Time for Recruiters to Stand Out

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Best Practices COVID-19 covid-19 pandemic Human resources Recruiting recruitment

Everyone can relate to the feeling of walking into a job interview with one goal in mind. Without knowing who else applied for the position and how many are competing for it, the ability to stand out remains immensely important. There is endless information out there on how to stand out in a job interview, and recruiters have dealt with candidates trying their best to make a lasting impression, but perhaps recruiters should strive to stand out, as well. recruiter

The Importance of Standing Out

Just like interviewees try to articulate in a way that makes them stand out, recruiters should also keep in mind the companies competing against them to attract and retain talent. Asking questions jobseekers have heard again and again may set a bad first impression. Having to describe their previous work experiences and tell recruiters where they see themselves in 5 years is not exactly going to make interviewees feel that the organization is unique.

Therefore, recruiters should consider other recruiters they are competing against, just as people interviewing for a job may consider others who are interviewing for the same role. Applicants just might appreciate recruiters’ effort in asking questions they aren’t used to that require more thought.

While the pandemic had workers questioning their sense of where they want to work and what they wish to achieve professionally, companies realized attracting talent may not go back to normal either. Workers who have endured the professional tolls of the virus may be seeking something different in their next roles, so when talking to these jobseekers, recruiters should make an effort to stand out themselves.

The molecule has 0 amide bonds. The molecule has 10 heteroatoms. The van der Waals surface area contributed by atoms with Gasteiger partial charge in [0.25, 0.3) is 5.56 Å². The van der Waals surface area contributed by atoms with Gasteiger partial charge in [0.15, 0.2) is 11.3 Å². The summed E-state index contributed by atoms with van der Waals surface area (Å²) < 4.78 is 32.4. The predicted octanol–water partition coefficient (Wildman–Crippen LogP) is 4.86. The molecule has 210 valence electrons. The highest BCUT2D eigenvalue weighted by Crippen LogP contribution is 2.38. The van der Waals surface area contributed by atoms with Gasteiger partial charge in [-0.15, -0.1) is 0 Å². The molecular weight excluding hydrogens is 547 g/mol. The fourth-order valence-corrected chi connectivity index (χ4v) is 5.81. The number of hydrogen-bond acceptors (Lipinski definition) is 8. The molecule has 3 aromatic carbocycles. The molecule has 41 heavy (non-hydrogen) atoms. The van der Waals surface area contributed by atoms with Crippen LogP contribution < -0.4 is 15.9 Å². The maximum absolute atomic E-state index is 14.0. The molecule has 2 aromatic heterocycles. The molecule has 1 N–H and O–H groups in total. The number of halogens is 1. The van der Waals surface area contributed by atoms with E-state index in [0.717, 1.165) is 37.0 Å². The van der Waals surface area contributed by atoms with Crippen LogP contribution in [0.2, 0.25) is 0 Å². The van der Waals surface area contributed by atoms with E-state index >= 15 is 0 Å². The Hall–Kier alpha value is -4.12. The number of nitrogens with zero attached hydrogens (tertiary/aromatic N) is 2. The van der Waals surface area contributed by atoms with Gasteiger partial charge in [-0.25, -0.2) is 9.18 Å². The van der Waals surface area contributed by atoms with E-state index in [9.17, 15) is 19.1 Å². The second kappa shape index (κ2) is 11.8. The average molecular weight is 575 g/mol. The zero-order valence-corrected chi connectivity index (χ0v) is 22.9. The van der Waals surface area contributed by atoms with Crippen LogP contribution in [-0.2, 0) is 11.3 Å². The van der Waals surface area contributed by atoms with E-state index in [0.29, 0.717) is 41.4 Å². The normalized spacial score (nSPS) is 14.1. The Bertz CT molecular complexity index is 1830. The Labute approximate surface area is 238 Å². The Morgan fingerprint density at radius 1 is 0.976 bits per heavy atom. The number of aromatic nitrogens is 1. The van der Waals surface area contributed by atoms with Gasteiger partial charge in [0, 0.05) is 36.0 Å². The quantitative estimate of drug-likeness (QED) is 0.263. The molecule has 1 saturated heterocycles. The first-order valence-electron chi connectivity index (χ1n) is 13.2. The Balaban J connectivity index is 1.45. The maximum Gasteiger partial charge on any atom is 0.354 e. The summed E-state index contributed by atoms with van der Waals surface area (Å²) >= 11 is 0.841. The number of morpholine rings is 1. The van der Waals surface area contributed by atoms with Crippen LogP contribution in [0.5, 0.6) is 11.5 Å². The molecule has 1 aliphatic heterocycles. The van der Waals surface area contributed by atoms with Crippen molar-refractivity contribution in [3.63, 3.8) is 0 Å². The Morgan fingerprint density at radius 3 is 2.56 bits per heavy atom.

The Bottom Line

For most people looking for a job, the first interview is their first conversation with the company, so companies can’t expect typical questions to stand out. Job searching can be grueling and filled with repetition, so recruiters’ asking the same questions not only makes candidates feel stuck in the job seeking process but also fails to make the recruiters and, thus, the company stand out.

Asking candidates questions nobody else has can demonstrate that the company really cares about what they have to say beyond the typical interview, illustrating a real effort to better understand them. Such a strategy can show a company’s creativity and position it as an employer that is truly different—values that can go a long way toward resonating with candidates.

Jared Glasser is a guest contributor for HR Daily Advisor. 

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